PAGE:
The Court agrees that the Plaintiff's Complaint was filed prematurely, as the SCDC administrative remedies were not fully exhausted. In enacting the Prison Litigation Reform Act of 1996 ("the PLRA"), Congress created an exception to the general rule that exhaustion of state remedies is not a prerequisite to filing a civil rights suit. The PLRA amended § 1997e so that it now provides, "No action shall be brought with respect to prison conditions under § 1983 of this title, or any other Federal law, by a prisoner confined in any jail, prison, or other correctional facility until such administrative remedies as are available are exhausted." 42 U.S.C. § 1997e(a). The United States Supreme Court held that "Congress has mandated exhaustion clearly enough, regardless of the relief offered through administrative procedures." Booth v. Churner, 532 U.S. 732, 741 (2001); see Woodford v. Ngo, 548 U.S. 81, 90-01 (2006) (prisoners must "properly exhaust" their administrative remedies before coming into court by using all steps available and doing it the way the agency's policy requires); Porter v. Nussle, 534 U.S. 516, 532 (2002) (exhaustion applies to all kinds of "inmate suits about prison life....").

In this Circuit, if the lack of exhaustion is apparent from the face of the prisoner's Complaint or from additional facts requested by the court (such as answers to special interrogatories), sua sponte dismissal prior to service of the Complaint is appropriate. See Anderson v. XYZ Corr. Health Serv., 407 F.3d 674, 683 (4th Cir. 2005). The current SCDC policy requires prisoners to undertake attempts at informal resolution of the problems before filing a Step 1 Grievance form and attaching a copy of the prisoner's informal Request to Staff Member ("RTSM"). See SCDC Policy/Procedure GA-01.12, at § 13.2 (Oct. 1, 2010, as amended by "Change 2, dated March 9, 2013").

Plaintiff failed to fully exhaust the SCDC grievance process (RTSM, Step 1, and Step 2) with regard to the problems he alleges regarding his effort to obtain photocopies and legal assistance in filing a state malpractice case before filing his lawsuit and Complaint. Plaintiff's own answers to the court's special interrogatories about his use of the SCDC administrative process show he has not yet filed a properly completed Step 1 grievance and appears to still be in the RTSM stage of the process. (Dkt. No. 10). Plaintiff argues in his Objections to the R & R that as a result of his "emergency situation" he "does not have time to use the prison grievance system." (Dkt. No. 20 at 10). However, Plaintiff's argument is without merit; he has not alleged any imminent harm. He has not fully attempted to use the SCDC remedies or given the process a chance to work before submitting his Complaint.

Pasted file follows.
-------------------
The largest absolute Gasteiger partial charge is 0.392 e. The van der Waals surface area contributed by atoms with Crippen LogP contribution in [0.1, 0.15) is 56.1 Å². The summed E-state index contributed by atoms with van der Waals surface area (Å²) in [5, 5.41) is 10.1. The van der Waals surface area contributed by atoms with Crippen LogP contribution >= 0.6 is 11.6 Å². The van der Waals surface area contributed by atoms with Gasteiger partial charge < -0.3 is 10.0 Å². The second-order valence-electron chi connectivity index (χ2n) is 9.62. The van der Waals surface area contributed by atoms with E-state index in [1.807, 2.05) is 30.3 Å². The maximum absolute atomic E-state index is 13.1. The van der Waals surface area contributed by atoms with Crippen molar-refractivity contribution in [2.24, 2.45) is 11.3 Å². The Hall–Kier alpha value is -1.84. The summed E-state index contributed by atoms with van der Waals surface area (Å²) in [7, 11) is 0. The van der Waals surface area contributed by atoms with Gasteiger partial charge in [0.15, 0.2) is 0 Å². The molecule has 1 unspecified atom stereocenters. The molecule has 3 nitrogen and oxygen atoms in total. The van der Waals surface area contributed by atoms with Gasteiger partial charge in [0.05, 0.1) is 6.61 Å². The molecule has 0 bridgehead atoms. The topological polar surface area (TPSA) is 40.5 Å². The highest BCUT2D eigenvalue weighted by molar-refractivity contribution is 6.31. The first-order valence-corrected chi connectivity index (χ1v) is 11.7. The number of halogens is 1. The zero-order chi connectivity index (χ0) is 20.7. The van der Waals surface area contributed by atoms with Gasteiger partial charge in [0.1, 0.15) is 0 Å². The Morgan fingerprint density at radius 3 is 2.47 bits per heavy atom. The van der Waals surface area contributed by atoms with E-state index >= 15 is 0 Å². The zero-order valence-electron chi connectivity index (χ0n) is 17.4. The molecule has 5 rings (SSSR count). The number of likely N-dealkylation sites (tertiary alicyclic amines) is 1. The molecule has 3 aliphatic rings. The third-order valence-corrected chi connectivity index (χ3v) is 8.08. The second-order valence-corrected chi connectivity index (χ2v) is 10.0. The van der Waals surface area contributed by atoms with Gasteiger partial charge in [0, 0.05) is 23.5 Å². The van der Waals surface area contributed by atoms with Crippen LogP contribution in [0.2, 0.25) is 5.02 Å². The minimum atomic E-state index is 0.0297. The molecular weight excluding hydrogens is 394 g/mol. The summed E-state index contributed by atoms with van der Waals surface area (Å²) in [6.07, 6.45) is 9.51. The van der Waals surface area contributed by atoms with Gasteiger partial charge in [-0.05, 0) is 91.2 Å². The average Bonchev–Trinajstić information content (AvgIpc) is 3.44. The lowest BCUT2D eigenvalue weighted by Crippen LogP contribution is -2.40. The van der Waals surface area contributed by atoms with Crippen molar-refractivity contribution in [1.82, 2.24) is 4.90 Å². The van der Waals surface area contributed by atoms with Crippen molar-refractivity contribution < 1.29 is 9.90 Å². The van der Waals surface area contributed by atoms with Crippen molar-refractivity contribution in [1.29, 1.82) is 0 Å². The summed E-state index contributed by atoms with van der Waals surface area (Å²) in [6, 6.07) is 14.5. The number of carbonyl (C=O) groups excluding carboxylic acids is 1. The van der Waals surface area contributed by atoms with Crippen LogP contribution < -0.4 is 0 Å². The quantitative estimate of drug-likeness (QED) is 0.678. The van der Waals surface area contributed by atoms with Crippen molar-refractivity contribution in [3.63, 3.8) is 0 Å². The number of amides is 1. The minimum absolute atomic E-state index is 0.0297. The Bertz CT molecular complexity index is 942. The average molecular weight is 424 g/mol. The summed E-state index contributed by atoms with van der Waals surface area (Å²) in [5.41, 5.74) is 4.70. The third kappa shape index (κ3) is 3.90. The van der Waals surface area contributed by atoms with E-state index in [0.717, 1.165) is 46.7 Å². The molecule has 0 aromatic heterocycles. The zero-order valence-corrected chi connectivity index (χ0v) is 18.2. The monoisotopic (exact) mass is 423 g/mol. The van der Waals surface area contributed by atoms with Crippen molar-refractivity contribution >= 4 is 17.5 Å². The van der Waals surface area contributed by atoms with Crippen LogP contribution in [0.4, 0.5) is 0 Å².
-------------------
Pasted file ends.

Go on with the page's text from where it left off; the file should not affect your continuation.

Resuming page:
Plaintiff also argues that the individual who reviewed his Step 1 "emergency" grievance acted in bad faith as she "violated policy" by refusing to accept the request. (Dkt. No. 20 at 8). However, Plaintiff's answers to the special interrogatories show he had not properly exhausted his RTSM, as the Step 1 response states, and Plaintiff has failed to provide any additional facts relating to the alleged misconduct of the individual responsible for reviewing the Step 1 "emergency" grievance.

As to Plaintiff's request that the Court "hold [this Complaint] in bay until I complete my exhaustion, " (Dkt. No. 20 at 19) this Court is not required to keep a case like this on its docket while the Plaintiff pursues administrative exhaustion. See Woodford v. Ngo, 548 U.S. at 90-91 (quoting Pozo v. McCaughtry, 286 F.3d 1022, 1024 (7th Cir. 2002)).

In regards to whether Plaintiff has otherwise stated a claim for relief, the Court agrees with the Magistrate Judge that it is unclear whether Plaintiff was totally prevented from filing a civil case in state court or simply delayed. To state a claim, Plaintiff must allege actual prejudice, such as he was totally prevented from filing or that the delay in filing prejudiced him in some way. The Court agrees he has not done so in this Complaint. In Plaintiff's Objections to the R & R, he alleges he was "not able to send my most recent paperwork I filed in the court" to the Department of Justice. (Dkt. No. 20 at 9). This Court cannot determine what case Plaintiff is referencing or why he would need to provide those documents to the Department of Justice.[1] Based upon those facts alleged by the Plaintiff, it is unclear whether Plaintiff suffered any prejudice. Without allegations of an actual injury, Plaintiff's Complaint fails to state a plausible § 1983 claim or any other federal claim for unconstitutional denial of access to court against any Defendant. E.g., Lewis v. Casey, 518 U.S. 343, 351-52 (1996).

CONCLUSION

For the reasons set forth above, the Court agrees with and adopts the R & R (Dkt. No. 16) as the Order of the Court, and this action is DISMISSED WITHOUT PREJUDICE.

Plaintiff's Motion to Amend the Complaint (Dkt. No. 22) is DENIED AS MOOT.[2]

AND IT IS SO ORDERED.